no-reported-damage-from-rocket-debris-reentry-in-thailand
t 12 No reported damage from rocket debris reentry in Thailand
Manned Space Agency provided coordinates for an impact area in the Sulu Sea, about 56 kilometers east of Palawan Island in the Philippines, stating that most of its devices were ablated and destroyed during re-entry.

A booster rocket made an uncontrolled return to Earth over the Indian Ocean over the weekend, with no reported damage from the object’s descent.

According to the U.S. National Aeronautics and Space Administration (NASA), a Chinese Long March 5B (CZ-5B) rocket re-entered the earth over the Indian Ocean on Saturday (30 July). The China Manned Space Agency provided coordinates for an impact area in the Sulu Sea, about 56 kilometers east of Palawan Island in the Philippines, stating that most of its devices were ablated and destroyed during re-entry.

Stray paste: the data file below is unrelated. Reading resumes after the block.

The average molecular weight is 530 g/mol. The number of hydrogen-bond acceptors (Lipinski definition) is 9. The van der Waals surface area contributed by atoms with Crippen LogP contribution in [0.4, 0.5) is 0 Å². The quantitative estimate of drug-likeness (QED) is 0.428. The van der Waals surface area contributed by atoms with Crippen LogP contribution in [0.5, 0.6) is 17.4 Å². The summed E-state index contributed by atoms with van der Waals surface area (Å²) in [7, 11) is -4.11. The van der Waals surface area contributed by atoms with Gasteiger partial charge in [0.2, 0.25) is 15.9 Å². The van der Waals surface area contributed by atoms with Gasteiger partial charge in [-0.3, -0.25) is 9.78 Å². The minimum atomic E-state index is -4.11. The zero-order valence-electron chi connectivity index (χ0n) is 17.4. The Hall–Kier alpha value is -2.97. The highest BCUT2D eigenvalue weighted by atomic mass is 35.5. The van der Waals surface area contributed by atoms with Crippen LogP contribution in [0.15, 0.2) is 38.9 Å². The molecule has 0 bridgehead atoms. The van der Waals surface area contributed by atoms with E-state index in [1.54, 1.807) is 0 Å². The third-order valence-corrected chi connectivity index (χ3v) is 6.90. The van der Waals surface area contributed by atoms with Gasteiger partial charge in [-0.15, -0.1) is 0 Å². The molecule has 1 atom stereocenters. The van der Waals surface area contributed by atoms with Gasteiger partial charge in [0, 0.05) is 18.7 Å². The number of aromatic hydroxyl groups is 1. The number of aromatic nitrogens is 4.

The Long March 5B blasted off July 24 to deliver a laboratory module to the new Chinese Tiangong space station under construction in orbit. Chinese authorities informed relevant agencies that the rocket would re-enter the atmosphere around July 30-31, but assured them that the overall risk to people and property was low.

Thailand’s Geo-Informatics and Space Technology Development Agency (GISTDA) has also been monitoring the re-entry to ensure that the debris does not pose any risk to people and property in the country. (NNT)



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